Besides knowing a fields’ history, take into account the risk of nitrogen loss by soil type. “It’s possible for the same soil to be high in mineralizing power and also have a high risk of nitrogen loss,” Ferrie says.

Start with your state soil survey. It will tell you the soil’s natural drainage characteristics, subsoil texture and percentage of slope for each soil on a farm. In the 1980s, University of Illinois agronomy professor John D. Alexander found these traits, along with the nature of the slope, subsoil texture and rainfall during the growing season, determine the soil’s potential to lose nitrogen. Click here for more information and the 6 steps to assess nitrogen loss risk. 

Alexander rated each of his state’s soils as high, medium or low based on its potential to lose nitrogen applied during the growing season. He refined his ratings to include the effect of average or above-average rainfall. He determined with average rainfall, a low-risk soil would lose 5% of its applied nitrogen; a medium-risk soil, 10%; and a high-risk soil, 20%. With above-average rainfall, the losses would be 10%, 20% and 40%, respectively.

“The idea is to consider the loss potential for each field and soil type, and treat each one accordingly,” Ferrie says. “We can do that using variable-rate application technology.”

 

Worth The Effort? Imagine a 40-acre central Illinois field with five soil types, one of which has two different types of slopes. Applying Alexander’s ratings, three acres have low risk of nitrogen loss, 17 acres are medium risk and 20 acres are high risk. If the farmer applies 200 lb. of nitrogen per acre across the entire farm, the potential nitrogen loss with average rainfall is 1,170 lb. (calculated by multiplying the number of acres in each class times the rate times the percentage of potential loss). With above-average rainfall, the potential loss is 2,340 lb., which might find its way into water supplies.

If nitrogen costs 30¢ per pound, with average rainfall, the potential loss is $8.80 to $12 per acre. With above average rainfall, the cost of lost nitrogen rises to $17.60 to $24 per acre.

“Avoiding these losses can provide savings to offset implementing a 4R [right product, right rate, right time, right placement] nutrient management program, such as the cost of sidedressing or applying a nitrogen stabilizer,” Ferrie notes.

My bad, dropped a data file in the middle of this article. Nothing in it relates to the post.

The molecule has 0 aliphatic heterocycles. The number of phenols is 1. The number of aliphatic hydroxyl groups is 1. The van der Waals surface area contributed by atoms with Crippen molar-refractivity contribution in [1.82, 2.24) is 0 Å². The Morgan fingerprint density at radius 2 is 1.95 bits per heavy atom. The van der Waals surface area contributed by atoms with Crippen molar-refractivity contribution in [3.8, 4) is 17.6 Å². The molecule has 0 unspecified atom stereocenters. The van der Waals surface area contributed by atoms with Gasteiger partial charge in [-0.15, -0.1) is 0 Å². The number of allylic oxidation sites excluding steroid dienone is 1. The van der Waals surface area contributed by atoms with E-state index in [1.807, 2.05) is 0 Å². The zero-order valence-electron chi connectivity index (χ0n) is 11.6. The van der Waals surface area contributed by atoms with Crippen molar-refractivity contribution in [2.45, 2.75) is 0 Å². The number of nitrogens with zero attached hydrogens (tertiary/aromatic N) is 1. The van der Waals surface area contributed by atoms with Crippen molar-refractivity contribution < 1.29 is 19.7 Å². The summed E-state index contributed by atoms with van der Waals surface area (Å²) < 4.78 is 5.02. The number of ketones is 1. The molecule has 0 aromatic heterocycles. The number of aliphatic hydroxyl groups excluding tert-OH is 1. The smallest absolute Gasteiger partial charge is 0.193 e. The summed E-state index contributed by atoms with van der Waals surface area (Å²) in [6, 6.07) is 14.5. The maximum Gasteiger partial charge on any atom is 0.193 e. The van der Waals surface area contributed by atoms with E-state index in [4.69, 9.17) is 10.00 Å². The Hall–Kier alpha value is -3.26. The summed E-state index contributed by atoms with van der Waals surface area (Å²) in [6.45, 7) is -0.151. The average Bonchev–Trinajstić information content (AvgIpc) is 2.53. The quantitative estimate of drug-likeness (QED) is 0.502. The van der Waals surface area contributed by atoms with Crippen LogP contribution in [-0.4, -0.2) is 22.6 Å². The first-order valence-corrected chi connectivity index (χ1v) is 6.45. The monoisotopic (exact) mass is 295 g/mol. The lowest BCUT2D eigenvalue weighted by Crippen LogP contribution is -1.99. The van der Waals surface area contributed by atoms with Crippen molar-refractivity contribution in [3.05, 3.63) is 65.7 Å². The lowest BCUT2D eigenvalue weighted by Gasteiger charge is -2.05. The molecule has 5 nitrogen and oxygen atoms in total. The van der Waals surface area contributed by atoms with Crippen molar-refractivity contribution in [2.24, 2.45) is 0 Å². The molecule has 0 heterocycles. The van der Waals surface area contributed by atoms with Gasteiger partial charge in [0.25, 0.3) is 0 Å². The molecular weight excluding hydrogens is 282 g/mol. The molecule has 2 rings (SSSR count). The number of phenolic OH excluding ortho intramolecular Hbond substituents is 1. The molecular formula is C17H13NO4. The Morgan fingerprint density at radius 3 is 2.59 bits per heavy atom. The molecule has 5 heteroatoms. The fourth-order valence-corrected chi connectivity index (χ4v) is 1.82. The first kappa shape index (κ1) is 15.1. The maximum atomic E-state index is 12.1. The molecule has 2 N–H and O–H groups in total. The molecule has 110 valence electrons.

Applying the correct nitrogen stabilizer can minimize the loss. “Based on our study, using the cost of stabilizer at that time, if you don’t protect nitrogen, you can plan on losing $19 worth of nitrogen per acre in an average year, and more in a wet year,” he says. “Or you can spend $10 to $40 per acre, depending on the product, to protect your nitrogen.”

The Power of VRT. Variable-rate technology lets us apply nitrogen based on soil-supplying power and potential for loss.

Here are factors to consider in soil-by-soil nitrogen management:

·  The easiest scenario to manage is when an entire field has a high nitrogen-supplying power and low risk of loss. “That means you can crank down your nitrogen recommendation and have a lot of options to apply,” Ferrie says.

·  The toughest scenario is a field with low nitrogen-supplying power and high risk of loss. To reach your yield goal, you’ll probably have to apply more nitrogen than on your other soils. “Make multiple applications,” Ferrie says. “On irrigated land, consider up to five applications.”

·  Many fields contain soils that vary in their loss potential. “Put a risk factor to each soil,” Ferrie says. “Decide if you should apply a nitrogen inhibitor, and which one.”

·  With a lot of high-risk soil, it’s even more important to follow a 4R nutrient management plan to maintain yield and reduce nitrogen loss.

·  If you drain a wet area, risk of loss is shifted from denitrification to leaching, which might require a change to a nitrogen management program.

·  If you farm high-risk soil, pay close attention to the soil temperature if you apply nitrogen in the fall. Consider shifting applications from fall to spring, and making multiple applications of smaller amounts.

·  If nitrates carry over in the soil after harvest because of drought, consider planting cover crops on high-risk soils.

·  Understanding soils makes it easier to “call an audible” during the growing season. “For example, if you get a lot of rain in June, you can sample the highest-risk soils for nitrogen loss,” Ferrie says. “If the nitrogen applied is still present, the rest of a farm probably hasn’t lost much either. Or you might find only the highest-risk areas need a rescue application.”

Up And Running. Nitrogen management based on soil-supplying power and loss risk takes more effort. “But once you learn the characteristics of your soils, you will know how to manage them in any weather patterns,” Ferrie says.